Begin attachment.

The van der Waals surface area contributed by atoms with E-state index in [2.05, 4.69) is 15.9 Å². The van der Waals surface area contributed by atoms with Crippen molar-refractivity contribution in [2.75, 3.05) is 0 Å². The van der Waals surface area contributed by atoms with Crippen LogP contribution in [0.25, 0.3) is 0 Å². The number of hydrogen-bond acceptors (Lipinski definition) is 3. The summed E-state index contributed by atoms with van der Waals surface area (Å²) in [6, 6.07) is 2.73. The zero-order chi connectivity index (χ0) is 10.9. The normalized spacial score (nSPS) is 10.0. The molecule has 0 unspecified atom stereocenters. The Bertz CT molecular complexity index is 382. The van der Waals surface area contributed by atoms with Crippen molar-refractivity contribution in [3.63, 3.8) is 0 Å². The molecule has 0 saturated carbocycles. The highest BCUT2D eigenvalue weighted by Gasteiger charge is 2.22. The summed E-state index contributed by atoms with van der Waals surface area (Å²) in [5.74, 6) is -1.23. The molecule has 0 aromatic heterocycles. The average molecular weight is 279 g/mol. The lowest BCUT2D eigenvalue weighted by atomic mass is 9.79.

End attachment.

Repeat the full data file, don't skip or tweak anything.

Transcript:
The van der Waals surface area contributed by atoms with E-state index in [2.05, 4.69) is 15.9 Å². The van der Waals surface area contributed by atoms with Crippen molar-refractivity contribution in [2.75, 3.05) is 0 Å². The van der Waals surface area contributed by atoms with Crippen LogP contribution in [0.25, 0.3) is 0 Å². The number of hydrogen-bond acceptors (Lipinski definition) is 3. The summed E-state index contributed by atoms with van der Waals surface area (Å²) in [6, 6.07) is 2.73. The zero-order chi connectivity index (χ0) is 10.9. The normalized spacial score (nSPS) is 10.0. The molecule has 0 unspecified atom stereocenters. The Bertz CT molecular complexity index is 382. The van der Waals surface area contributed by atoms with Crippen molar-refractivity contribution in [3.63, 3.8) is 0 Å². The molecule has 0 saturated carbocycles. The highest BCUT2D eigenvalue weighted by Gasteiger charge is 2.22. The summed E-state index contributed by atoms with van der Waals surface area (Å²) in [5.74, 6) is -1.23. The molecule has 0 aromatic heterocycles. The average molecular weight is 279 g/mol. The lowest BCUT2D eigenvalue weighted by atomic mass is 9.79.